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I suppose with a title like that a disclaimer and trigger warning is somewhat self evident. This is a rather graphic post, so proceed at your own discretion.

The other day Zande used a rape and burned puppies analogy to express his frustration over the fact that God does not always intervene in bad things. In the process, he attempted to accuse  me and some others of condoning rape and dead puppies. In Zande’s mind, morality is simply black and white. If God were good or existed, He would intervene. Since He doesn’t always intervene the way Zande wishes Him to intervene, God is either not good or He doesn’t exist.

However, I wish to speak of this issue in a much larger context, one where morality is actually far more complex than our ability to fully understand it, and to demonstrate some of the limitations of human perception that must be taken into consideration here.

So, donning my hip waders, gloves,  and goggles, here is the original comment….

“I will put you in a room, on a chair, where you can watch a terrified six year old girl being raped, her little bones broken as the man splits her open. She screams for it to stop. He beats her around the head to shut her up, and keeps pumping. You have the capacity to stop it. You have the ability to stop her agony. Would you?

Now, you are placed in a another room where you watch a boy pour petrol over puppies. He lights a match and tosses it into the air toward the puppies. You have the capacity to stop that match reaching the puppies. Would you?”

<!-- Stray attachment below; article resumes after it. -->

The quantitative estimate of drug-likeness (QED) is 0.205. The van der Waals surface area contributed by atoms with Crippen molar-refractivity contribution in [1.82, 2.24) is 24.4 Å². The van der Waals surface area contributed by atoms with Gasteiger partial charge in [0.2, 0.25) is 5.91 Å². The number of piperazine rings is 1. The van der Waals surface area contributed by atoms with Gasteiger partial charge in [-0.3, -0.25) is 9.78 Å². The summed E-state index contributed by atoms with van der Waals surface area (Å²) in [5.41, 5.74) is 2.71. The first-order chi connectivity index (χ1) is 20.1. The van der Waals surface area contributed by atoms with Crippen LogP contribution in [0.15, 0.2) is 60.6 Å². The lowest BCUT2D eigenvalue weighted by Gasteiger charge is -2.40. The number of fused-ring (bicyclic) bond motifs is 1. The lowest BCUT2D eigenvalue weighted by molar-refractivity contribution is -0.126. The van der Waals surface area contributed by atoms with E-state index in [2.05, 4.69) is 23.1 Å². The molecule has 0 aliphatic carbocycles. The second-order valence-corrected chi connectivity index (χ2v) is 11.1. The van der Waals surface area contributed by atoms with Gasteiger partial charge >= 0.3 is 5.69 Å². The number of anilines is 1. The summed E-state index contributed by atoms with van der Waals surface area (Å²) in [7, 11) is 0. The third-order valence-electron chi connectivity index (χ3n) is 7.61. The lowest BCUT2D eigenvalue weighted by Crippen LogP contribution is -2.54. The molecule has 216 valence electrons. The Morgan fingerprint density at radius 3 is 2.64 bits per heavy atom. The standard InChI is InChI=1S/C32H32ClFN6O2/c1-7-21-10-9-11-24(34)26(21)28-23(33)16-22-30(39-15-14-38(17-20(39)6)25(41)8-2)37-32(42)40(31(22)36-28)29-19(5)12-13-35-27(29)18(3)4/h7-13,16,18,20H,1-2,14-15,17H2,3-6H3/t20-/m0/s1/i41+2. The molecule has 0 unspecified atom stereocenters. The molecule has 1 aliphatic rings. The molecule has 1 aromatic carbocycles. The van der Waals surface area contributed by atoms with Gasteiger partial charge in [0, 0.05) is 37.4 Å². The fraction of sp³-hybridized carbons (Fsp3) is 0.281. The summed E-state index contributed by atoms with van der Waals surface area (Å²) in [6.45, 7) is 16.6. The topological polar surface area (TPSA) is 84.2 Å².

Would I intervene? Of course! I would don my Lara Croft outfit or perhaps my Catwoman suit and come in with guns blazing, making a heroic rush to save the innocent and punish the evildoers. It would be just like a comic book and the good guys would win. Something akin to automatic weapons turning squirrels into hamburger, I imagine.

I have a rather powerful and graphic thirst for both justice and vengeance. The problem being, you can only kill people once. I’d be surrounded by corpses, long before my rage was spent. Actually, my rage and thirst for vengeance would probably make me start to resemble the same darkness and evil within the rapist and the puppy murderer. There is nothing quite like becoming the monster you seek to destroy.

There I’d be, standing in the midst of great bloodshed with a pile of dead puppies and a wounded, broken child, even more impotent and powerless than I was  before. Exhausted, spent, I’ve just totally annihilated all my options.

That is the problem with the limitations of the physical world and our limitations as human beings. As a great conquering hero whose morality is governed by might makes right, I’ve just succeeded in perhaps ending that child’s agony temporarily, but I’ve also thoroughly traumatized her farther by exposing her to even more bloodshed and making her uncertain what kind of monster I am.

She’s now had a good glimpse of the nature of evil, and once seen, it can never be unseen.

The puppies are already dead, the child is already wounded, the perpetrators are already dead….and 15oo more of them have just been born. Also, I cannot possibly be in all places at once like a conquering superhero attempting to protect the innocent and punish the evildoers. There’s the added complication of me now being a bit of an evil doer myself . Let’s say that kid burning puppies was actually somebody’s beloved son, brother, a perfect child much treasured by his grandparents, who just happened to get the wrong pharmaceutical prescription one day, suffered a bad reaction and had a psychotic breakdown.